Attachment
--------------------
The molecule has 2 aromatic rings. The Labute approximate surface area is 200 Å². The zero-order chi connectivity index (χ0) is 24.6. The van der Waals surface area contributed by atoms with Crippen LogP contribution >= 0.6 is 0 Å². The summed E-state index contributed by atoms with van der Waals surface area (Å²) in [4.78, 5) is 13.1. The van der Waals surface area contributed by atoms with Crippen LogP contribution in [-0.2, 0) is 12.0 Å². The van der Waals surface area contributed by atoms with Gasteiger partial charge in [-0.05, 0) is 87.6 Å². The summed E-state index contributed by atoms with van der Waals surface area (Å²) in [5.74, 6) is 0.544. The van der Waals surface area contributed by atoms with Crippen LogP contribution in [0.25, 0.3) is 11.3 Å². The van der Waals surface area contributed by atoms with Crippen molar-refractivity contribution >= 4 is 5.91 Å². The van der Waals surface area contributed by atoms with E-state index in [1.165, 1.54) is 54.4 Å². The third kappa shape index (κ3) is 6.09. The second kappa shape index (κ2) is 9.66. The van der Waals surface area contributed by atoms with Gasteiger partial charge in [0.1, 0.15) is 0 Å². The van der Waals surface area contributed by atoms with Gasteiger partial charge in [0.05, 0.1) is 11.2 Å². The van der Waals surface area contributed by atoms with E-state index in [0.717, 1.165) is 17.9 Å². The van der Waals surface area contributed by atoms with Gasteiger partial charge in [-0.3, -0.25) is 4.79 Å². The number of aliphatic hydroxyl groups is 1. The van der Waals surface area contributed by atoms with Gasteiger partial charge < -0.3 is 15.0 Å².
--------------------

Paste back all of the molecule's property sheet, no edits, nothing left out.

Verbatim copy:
The molecule has 2 aromatic rings. The Labute approximate surface area is 200 Å². The zero-order chi connectivity index (χ0) is 24.6. The van der Waals surface area contributed by atoms with Crippen LogP contribution >= 0.6 is 0 Å². The summed E-state index contributed by atoms with van der Waals surface area (Å²) in [4.78, 5) is 13.1. The van der Waals surface area contributed by atoms with Crippen LogP contribution in [-0.2, 0) is 12.0 Å². The van der Waals surface area contributed by atoms with Gasteiger partial charge in [-0.05, 0) is 87.6 Å². The summed E-state index contributed by atoms with van der Waals surface area (Å²) in [5.74, 6) is 0.544. The van der Waals surface area contributed by atoms with Crippen LogP contribution in [0.25, 0.3) is 11.3 Å². The van der Waals surface area contributed by atoms with Crippen molar-refractivity contribution >= 4 is 5.91 Å². The van der Waals surface area contributed by atoms with E-state index in [1.165, 1.54) is 54.4 Å². The third kappa shape index (κ3) is 6.09. The second kappa shape index (κ2) is 9.66. The van der Waals surface area contributed by atoms with Gasteiger partial charge in [0.1, 0.15) is 0 Å². The van der Waals surface area contributed by atoms with Gasteiger partial charge in [0.05, 0.1) is 11.2 Å². The van der Waals surface area contributed by atoms with E-state index in [0.717, 1.165) is 17.9 Å². The van der Waals surface area contributed by atoms with Gasteiger partial charge in [-0.3, -0.25) is 4.79 Å². The number of aliphatic hydroxyl groups is 1. The van der Waals surface area contributed by atoms with Gasteiger partial charge < -0.3 is 15.0 Å².